All I ever wanted to be was a mother, and as soon as I became one, all I could do was cry.
My pregnancy with my son was perfect, and I looked forward to the day when I could hold the little one growing inside me in my arms. I decorated his nursery with airplanes, hung his tiny outfits in the closet, and stared at his profile on the ultrasound.
I was made to be a mother, and I couldn't wait. I was ready, or so I thought.
When the pains woke me from a dead sleep, I screamed louder than I ever had and hurt worse than I knew was possible. From zero to dying - this was my labor story.
After laboring for hours, it was finally time. Time to see his face. Hold his body. Touch his flesh. It was time, but something wasn't right.
He had turned, and a natural delivery was no longer possible. Surgery was required, and I was devastated. My tears began then, and they didn't stop for weeks. The plan in my head was gone, and a depression I had never experienced had come.
He was delivered, and he was healthy. Six pounds, 3 ounces, with wisps of dark hair and the eyes of an old-soul. He was perfect. But I wasn't.
But when I got home, I still wasn't right.
I was trying to recover from a major surgery, trying to breastfeed, and trying to understand why I felt so unhappy. All I could do was cry, and all I wanted was to be alone. It's hard to admit nearly eleven years later, but I was severely disconnected from my son. His needs overwhelmed me and his cries consumed me. I had a picture in my head of how motherhood was supposed to be, and this wasn't it. I wanted to close my eyes and disappear. Close my eyes and ignore my baby. Close my eyes and maybe not wake up.
I knew I was sad, but I didn't know why. I didn't know what was going on, and I didn't know what to do. I didn't have a name for how I felt.
I was going through the motions of motherhood, but I didn't realize how far away from myself I was.
I cried nonstop, and no amount of determination changed how I felt. No amount of prayer fixed me. When I wasn't crying, I was staring into space, numb.
I was sick, so sick, but I didn't understand. I was in the vise-grip of depression with no way to escape on my own.
My mother stepped in, and I believe she might have saved my life. She forced me to call my doctor, and had she not, I honestly don't know what would have happened. She forced me to make an appointment, and she forced me to go. She sat in the waiting room with my tiny baby as I told the doctor I needed help.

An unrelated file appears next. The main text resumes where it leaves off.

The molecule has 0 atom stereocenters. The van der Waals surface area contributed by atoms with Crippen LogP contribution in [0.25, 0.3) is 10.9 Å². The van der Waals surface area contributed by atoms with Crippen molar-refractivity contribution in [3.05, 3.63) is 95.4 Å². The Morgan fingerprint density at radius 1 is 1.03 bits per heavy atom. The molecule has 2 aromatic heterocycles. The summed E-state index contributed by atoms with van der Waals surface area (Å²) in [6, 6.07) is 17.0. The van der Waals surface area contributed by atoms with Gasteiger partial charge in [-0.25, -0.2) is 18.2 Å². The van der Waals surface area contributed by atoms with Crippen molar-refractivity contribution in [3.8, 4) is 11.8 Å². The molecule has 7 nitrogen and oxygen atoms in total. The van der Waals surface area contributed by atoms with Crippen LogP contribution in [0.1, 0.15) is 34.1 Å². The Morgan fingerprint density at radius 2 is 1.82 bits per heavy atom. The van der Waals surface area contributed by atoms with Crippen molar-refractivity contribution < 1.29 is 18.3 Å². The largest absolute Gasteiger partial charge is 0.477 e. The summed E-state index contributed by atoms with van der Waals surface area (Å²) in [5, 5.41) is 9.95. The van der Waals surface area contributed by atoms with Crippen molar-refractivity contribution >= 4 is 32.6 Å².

I did need help, and I got it. Not everyone who needs it does, and that's why I'm sharing my story with you.
Recently, a friend of a friend took her own life. She was a new mother, and she was depressed. Her story could have been mine, and it's the story of so many others. I recently learned that suicide is the leading cause of death in post-partum mothers. It doesn't have to be.
My hospital sent me home with a list of instructions on how and when to feed my baby, how and when to change my surgical dressings, how and when to bathe my baby. Included on the sheet was a side-note on what to do if depression struck.
Depression is not a side-note. Depression, especially in new mothers, is very real and much more common than it's spoken about. So we need to be honest about it.
It's not your fault. It's not because you did something wrong, and it's not the end of your story.
Depression is treatable. But I'm convinced most who experience it cannot - will not - treat it on their own. They, like me, will hide it in shame and wait for it go away. They will pretend they are ok and will try to convince themselves they are. Most people who experience it need someone who loves them to step in and demand they get help. Make an appointment for them. Force them to go. Sit in the waiting room while they admit they need help.
If you love someone who is pregnant or newly post-partum, make yourself the one who looks out for her. Be her advocate. Be a voice who speaks into her life and says, "It doesn't have to be this way. Let's get you some help."
I cannot overemphasize that I do not believe I would have sought help on my own. I would not have swallowed my pride and said, "Help me." I would not have admitted I couldn't handle my problem. The woman you love? She might not either. It doesn't have to be this way.
Watch for the signs. Listen to what she's not saying. And step in to her pain. She may need it more than you can understand.
Allison Goldstein's story
Brooke Shields's book Down Came the Rain